Moon and Mustard

Blue Moon, I saw you standing alone,
Without a hope in your heart.
Without a love of your own.

A father singing. The train hushes the world.
His daughter, sitting on his knee, knows it’s for her.
She laughs, her apple face polished with happiness.
“Emma” she calls. Her word – holding child
and parent still while farms fidget past.

The mother, placed beside a son whose book
of puzzles, jokes and crosswords keeps him silently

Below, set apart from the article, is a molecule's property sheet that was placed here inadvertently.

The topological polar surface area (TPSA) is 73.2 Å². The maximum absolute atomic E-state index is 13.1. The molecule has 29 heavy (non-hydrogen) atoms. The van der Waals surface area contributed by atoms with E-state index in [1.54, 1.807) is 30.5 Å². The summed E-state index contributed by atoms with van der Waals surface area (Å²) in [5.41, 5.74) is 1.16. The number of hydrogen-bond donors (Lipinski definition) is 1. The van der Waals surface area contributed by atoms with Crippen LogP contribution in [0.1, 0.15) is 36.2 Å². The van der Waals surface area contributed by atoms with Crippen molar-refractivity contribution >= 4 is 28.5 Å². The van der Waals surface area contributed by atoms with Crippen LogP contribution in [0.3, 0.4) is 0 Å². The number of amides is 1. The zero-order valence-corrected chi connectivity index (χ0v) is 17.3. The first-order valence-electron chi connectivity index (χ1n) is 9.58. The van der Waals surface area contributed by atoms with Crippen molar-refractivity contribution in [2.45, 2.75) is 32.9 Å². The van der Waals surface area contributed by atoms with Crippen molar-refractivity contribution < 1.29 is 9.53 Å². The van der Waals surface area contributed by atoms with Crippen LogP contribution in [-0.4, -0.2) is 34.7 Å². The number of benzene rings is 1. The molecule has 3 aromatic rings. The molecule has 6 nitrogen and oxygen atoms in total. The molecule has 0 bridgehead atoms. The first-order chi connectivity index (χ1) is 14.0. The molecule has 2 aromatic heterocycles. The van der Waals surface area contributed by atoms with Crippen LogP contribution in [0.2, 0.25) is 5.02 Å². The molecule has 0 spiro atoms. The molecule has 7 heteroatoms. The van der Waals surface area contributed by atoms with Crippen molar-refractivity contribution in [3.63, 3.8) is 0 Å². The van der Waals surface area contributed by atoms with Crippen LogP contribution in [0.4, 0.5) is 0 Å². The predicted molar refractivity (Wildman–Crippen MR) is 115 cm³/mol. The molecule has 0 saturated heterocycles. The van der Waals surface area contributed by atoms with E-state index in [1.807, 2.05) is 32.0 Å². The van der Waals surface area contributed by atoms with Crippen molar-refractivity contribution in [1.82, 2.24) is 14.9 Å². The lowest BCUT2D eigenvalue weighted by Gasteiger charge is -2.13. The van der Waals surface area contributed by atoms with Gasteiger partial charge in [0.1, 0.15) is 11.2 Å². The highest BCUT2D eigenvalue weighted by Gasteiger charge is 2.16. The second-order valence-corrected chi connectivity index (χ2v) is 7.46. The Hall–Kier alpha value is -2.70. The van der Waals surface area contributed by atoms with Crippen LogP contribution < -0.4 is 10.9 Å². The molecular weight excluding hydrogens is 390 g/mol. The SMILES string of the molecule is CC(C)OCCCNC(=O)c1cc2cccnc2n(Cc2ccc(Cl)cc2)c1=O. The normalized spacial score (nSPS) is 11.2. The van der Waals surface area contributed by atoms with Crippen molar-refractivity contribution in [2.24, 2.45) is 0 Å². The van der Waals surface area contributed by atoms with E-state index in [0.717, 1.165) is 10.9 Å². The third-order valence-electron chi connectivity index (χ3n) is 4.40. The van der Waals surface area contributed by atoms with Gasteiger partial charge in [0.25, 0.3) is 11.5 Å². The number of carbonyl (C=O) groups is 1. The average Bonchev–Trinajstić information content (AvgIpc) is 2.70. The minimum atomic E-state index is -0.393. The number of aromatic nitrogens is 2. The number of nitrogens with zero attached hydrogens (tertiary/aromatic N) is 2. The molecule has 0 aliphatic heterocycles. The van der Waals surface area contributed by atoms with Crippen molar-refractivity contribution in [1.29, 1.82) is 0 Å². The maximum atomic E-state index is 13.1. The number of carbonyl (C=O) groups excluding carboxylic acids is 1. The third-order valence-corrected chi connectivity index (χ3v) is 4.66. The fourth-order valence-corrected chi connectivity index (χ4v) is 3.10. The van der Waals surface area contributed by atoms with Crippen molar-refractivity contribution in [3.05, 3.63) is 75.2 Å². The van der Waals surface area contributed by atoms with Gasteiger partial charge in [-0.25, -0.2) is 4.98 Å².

himself, looks out at the ephemeralities. A blaze
of poster colour sweeps aside the green.
“Yellow” calls the little girl, exultantly,
and holds a hand to touch the glass that takes
this miracle along. “Mustard,” says her mother, and adds
another to the debt her daughter owes her in her heart.

No one thinks to tell her that it’s Rape. A bridge
goes past. The girl’s hand falls. The boy
fills in another word. The father sings Blue Moon.

British Rail, 1989
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